Scientists spot unique whale-dolphin hybrid near Hawaii

Melon-headed whales swimming in tropical waters

Melon-headed whales swimming in tropical waters

Note that the hybrid shares some physical characteristics with members of both species, including the colorization of the whale and a snout that resembles his dolphin brethren.

The hybrid had a typical melon-headed whale's dorsal fin shape and dorsal cape, but it was also blotchy in pigmentation and had a sloping forehead, more reminiscent of a rough-toothed dolphin.

Let's face it: Unlikely couples hold a special place in our hearts, whether Romeo and Juliet, Edward and Bella - or a melon-headed whale and a rough-toothed dolphin that apparently enjoyed an unlikely inter-species romance a few years ago in the waters off Hawaii.

In a study published last week, scientists say the animal spotted off the island of Kauai in August 2017 appears to be the first record of a hybrid involving either species.

This is believed to be the first hybrid between these two species.

The mammal is "only the third confirmed instance of a wild-born hybrid between species in the Delphinidae family", according to an Associated Press report.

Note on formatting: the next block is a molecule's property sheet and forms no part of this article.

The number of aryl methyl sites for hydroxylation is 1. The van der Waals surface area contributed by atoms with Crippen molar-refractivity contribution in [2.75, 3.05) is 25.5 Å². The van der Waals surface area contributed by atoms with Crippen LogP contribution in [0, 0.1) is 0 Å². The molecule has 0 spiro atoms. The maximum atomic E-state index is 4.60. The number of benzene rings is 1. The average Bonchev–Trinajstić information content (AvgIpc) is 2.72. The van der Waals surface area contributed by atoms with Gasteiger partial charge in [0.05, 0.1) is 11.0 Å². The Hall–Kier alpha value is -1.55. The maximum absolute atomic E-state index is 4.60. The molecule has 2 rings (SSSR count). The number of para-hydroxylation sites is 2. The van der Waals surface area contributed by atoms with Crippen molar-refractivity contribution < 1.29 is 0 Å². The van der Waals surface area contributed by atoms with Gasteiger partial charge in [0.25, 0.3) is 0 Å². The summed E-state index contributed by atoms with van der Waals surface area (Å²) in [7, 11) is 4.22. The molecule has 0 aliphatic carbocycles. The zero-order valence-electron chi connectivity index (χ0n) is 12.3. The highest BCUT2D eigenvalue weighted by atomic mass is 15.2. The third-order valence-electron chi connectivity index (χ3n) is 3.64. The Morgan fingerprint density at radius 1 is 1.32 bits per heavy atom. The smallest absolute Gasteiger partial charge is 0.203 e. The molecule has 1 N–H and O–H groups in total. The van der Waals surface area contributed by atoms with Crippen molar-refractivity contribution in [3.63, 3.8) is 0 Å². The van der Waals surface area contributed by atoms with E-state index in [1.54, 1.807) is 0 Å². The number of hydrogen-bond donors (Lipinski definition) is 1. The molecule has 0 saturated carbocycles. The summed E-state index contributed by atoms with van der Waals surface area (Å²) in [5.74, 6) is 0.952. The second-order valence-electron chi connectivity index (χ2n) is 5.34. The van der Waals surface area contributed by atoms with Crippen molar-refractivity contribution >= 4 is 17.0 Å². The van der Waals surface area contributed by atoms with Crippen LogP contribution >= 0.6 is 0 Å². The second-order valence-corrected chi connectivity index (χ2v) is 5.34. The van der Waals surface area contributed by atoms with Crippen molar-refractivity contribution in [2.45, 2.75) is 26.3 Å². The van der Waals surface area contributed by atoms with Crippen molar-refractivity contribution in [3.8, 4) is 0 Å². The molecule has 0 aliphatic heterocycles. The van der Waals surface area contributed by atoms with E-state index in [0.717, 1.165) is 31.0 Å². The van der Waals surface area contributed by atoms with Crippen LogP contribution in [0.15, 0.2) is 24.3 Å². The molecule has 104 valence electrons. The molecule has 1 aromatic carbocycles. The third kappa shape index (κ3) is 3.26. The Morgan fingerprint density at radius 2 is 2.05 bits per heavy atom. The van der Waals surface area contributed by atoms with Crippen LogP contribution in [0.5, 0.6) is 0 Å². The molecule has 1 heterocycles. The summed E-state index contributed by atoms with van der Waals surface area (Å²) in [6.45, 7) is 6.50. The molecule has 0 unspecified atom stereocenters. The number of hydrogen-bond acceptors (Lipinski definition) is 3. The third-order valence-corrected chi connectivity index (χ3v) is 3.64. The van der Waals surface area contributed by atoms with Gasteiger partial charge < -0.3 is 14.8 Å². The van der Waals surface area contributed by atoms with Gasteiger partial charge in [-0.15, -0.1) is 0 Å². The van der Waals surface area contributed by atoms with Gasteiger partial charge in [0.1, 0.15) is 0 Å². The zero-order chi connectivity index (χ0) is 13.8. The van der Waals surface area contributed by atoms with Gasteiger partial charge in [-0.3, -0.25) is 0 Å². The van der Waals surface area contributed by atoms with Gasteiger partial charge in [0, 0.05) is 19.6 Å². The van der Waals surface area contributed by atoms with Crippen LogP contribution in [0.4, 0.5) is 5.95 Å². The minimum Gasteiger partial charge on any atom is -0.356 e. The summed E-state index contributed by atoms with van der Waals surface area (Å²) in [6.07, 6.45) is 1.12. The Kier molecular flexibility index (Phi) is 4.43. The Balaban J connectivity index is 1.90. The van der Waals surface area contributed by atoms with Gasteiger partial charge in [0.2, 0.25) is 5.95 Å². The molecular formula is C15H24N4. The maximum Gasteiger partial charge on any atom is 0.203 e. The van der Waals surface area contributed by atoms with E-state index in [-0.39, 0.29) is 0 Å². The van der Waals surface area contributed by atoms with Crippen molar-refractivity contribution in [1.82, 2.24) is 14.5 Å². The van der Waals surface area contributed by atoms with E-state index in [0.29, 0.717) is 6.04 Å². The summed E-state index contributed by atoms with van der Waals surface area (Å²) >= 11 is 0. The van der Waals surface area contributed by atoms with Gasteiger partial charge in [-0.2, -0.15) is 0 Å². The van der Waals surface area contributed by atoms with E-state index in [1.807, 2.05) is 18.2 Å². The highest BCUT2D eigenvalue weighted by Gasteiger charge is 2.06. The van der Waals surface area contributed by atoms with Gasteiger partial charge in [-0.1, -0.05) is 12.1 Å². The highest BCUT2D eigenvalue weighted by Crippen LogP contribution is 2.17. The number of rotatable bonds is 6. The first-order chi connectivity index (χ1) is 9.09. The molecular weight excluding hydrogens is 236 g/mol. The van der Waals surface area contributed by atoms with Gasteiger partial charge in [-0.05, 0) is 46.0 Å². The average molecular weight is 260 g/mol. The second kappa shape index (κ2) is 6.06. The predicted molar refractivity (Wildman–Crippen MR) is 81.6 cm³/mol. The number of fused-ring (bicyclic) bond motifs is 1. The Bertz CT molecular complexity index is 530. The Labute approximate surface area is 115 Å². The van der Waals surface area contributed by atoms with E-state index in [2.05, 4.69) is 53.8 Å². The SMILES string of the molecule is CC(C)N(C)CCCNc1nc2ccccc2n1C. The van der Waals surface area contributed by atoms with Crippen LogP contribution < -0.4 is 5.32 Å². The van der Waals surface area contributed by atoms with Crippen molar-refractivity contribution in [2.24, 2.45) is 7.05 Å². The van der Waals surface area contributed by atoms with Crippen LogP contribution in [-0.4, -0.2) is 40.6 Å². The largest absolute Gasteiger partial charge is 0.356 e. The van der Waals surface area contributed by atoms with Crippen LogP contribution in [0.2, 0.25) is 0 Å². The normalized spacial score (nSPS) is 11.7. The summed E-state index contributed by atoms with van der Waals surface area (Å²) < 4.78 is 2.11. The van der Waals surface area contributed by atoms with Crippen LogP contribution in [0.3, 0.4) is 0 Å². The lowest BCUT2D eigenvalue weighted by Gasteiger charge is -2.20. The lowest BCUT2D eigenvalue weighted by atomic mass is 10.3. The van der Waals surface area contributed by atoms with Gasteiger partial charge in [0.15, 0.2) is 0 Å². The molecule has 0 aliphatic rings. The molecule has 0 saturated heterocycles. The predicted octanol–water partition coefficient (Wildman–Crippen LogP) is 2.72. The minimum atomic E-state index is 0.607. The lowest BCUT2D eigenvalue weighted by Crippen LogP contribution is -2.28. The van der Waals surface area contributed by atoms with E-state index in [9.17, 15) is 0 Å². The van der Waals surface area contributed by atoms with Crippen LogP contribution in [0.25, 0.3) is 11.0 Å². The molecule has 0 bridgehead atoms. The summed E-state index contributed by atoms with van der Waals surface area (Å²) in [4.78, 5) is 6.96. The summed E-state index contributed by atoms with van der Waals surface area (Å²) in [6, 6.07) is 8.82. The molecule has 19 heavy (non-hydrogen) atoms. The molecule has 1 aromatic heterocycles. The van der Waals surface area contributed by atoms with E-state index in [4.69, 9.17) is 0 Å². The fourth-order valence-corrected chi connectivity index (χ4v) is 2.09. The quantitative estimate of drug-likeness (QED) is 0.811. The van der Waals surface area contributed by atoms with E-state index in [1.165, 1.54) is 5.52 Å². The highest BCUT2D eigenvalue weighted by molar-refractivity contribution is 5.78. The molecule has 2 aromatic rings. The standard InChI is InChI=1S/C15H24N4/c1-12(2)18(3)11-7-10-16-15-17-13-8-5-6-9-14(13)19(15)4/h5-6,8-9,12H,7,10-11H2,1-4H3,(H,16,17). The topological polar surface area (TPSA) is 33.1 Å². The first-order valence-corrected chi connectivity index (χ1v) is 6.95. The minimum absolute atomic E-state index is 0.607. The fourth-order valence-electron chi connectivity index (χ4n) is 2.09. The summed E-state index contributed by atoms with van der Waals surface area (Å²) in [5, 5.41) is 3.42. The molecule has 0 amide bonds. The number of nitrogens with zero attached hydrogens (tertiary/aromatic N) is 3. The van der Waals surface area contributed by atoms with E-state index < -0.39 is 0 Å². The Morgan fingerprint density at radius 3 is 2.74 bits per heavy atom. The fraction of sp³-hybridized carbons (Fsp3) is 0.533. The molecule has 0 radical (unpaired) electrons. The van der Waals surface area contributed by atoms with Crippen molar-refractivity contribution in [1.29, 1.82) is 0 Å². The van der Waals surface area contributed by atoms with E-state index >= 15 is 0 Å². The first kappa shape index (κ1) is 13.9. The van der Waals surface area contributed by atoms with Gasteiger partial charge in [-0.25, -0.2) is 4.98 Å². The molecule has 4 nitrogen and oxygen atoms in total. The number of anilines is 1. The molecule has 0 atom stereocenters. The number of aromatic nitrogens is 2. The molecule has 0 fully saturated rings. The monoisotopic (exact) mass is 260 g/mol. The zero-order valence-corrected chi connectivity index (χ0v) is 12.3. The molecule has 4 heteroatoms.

Researchers were able to collect a skin and blubber sample of animal using a crossbow (yep, being a marine biologist is more badarse than you'd think) with a dart designed lightly prick its skin, going no deeper than 1.5cm.

This confirmed the animal's parentage - and the finding is really unusual, not just because it's the first known rough-toothed dolphin/melon-headed whale hybrid.

The hybrid, pictured again in the foreground, was fathered by a rough-toothed dolphin, scientists said.

The result of breeding between a a rough-toothed dolphin and a melon-headed whale has created an entirely new species. The latter is a rarity in Hawaii, The Garden-Island reported.

Baird said this is unlikely to be the start of a whole new species of dolphin, however, because male hybrids are often sterile, and because only one of its kind has been spotted so far. Perhaps in the future, there could be more dolphin and whale hybrids, but it remains to be seen if this previously rare event will become more commonplace down the line.

But an animal hybrid doesn't necessarily mean a new species - not even established hybrids, such as the mule.

And, although rare, other dolphin hybrids are known, such as the offspring of a bottlenose dolphin and false killer whale (also delphinidae), called a wholphin, and the offspring of a beluga whale and a narwhal, called a narluga.

The discovery of a hybrid animal might sound surprising, but it turns out that hybridization among different species is not unheard of.

Hybrids generally occur when there is a decline in the population in one of the parental species, so scientists will be looking out for such a decline.

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